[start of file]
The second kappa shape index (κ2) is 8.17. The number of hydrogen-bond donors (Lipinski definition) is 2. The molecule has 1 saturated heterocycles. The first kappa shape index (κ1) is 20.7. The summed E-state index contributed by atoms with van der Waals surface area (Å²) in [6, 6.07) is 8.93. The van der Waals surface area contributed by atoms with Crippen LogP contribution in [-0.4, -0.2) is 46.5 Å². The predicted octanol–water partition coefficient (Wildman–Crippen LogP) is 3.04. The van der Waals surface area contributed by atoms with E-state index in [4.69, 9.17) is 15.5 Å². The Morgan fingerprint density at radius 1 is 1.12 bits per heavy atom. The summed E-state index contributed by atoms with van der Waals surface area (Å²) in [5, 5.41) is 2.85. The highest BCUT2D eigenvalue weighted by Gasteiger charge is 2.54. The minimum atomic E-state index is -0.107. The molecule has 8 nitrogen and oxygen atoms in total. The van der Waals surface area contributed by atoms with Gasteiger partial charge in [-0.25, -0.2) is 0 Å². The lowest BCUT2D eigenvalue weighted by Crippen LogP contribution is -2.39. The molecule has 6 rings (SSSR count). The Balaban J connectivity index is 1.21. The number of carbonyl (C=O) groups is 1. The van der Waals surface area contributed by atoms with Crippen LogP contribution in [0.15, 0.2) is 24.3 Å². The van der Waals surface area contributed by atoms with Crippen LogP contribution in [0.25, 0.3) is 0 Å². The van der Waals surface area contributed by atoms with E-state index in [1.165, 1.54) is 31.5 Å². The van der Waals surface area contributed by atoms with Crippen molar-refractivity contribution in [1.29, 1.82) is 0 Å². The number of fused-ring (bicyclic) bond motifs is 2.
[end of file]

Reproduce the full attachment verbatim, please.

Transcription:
The second kappa shape index (κ2) is 8.17. The number of hydrogen-bond donors (Lipinski definition) is 2. The molecule has 1 saturated heterocycles. The first kappa shape index (κ1) is 20.7. The summed E-state index contributed by atoms with van der Waals surface area (Å²) in [6, 6.07) is 8.93. The van der Waals surface area contributed by atoms with Crippen LogP contribution in [-0.4, -0.2) is 46.5 Å². The predicted octanol–water partition coefficient (Wildman–Crippen LogP) is 3.04. The van der Waals surface area contributed by atoms with E-state index in [4.69, 9.17) is 15.5 Å². The Morgan fingerprint density at radius 1 is 1.12 bits per heavy atom. The summed E-state index contributed by atoms with van der Waals surface area (Å²) in [5, 5.41) is 2.85. The highest BCUT2D eigenvalue weighted by Gasteiger charge is 2.54. The minimum atomic E-state index is -0.107. The molecule has 8 nitrogen and oxygen atoms in total. The van der Waals surface area contributed by atoms with Gasteiger partial charge in [-0.25, -0.2) is 0 Å². The lowest BCUT2D eigenvalue weighted by Crippen LogP contribution is -2.39. The molecule has 6 rings (SSSR count). The Balaban J connectivity index is 1.21. The number of carbonyl (C=O) groups is 1. The van der Waals surface area contributed by atoms with Crippen LogP contribution in [0.15, 0.2) is 24.3 Å². The van der Waals surface area contributed by atoms with Crippen LogP contribution in [0.25, 0.3) is 0 Å². The van der Waals surface area contributed by atoms with E-state index in [1.165, 1.54) is 31.5 Å². The van der Waals surface area contributed by atoms with Crippen molar-refractivity contribution in [1.29, 1.82) is 0 Å². The number of fused-ring (bicyclic) bond motifs is 2.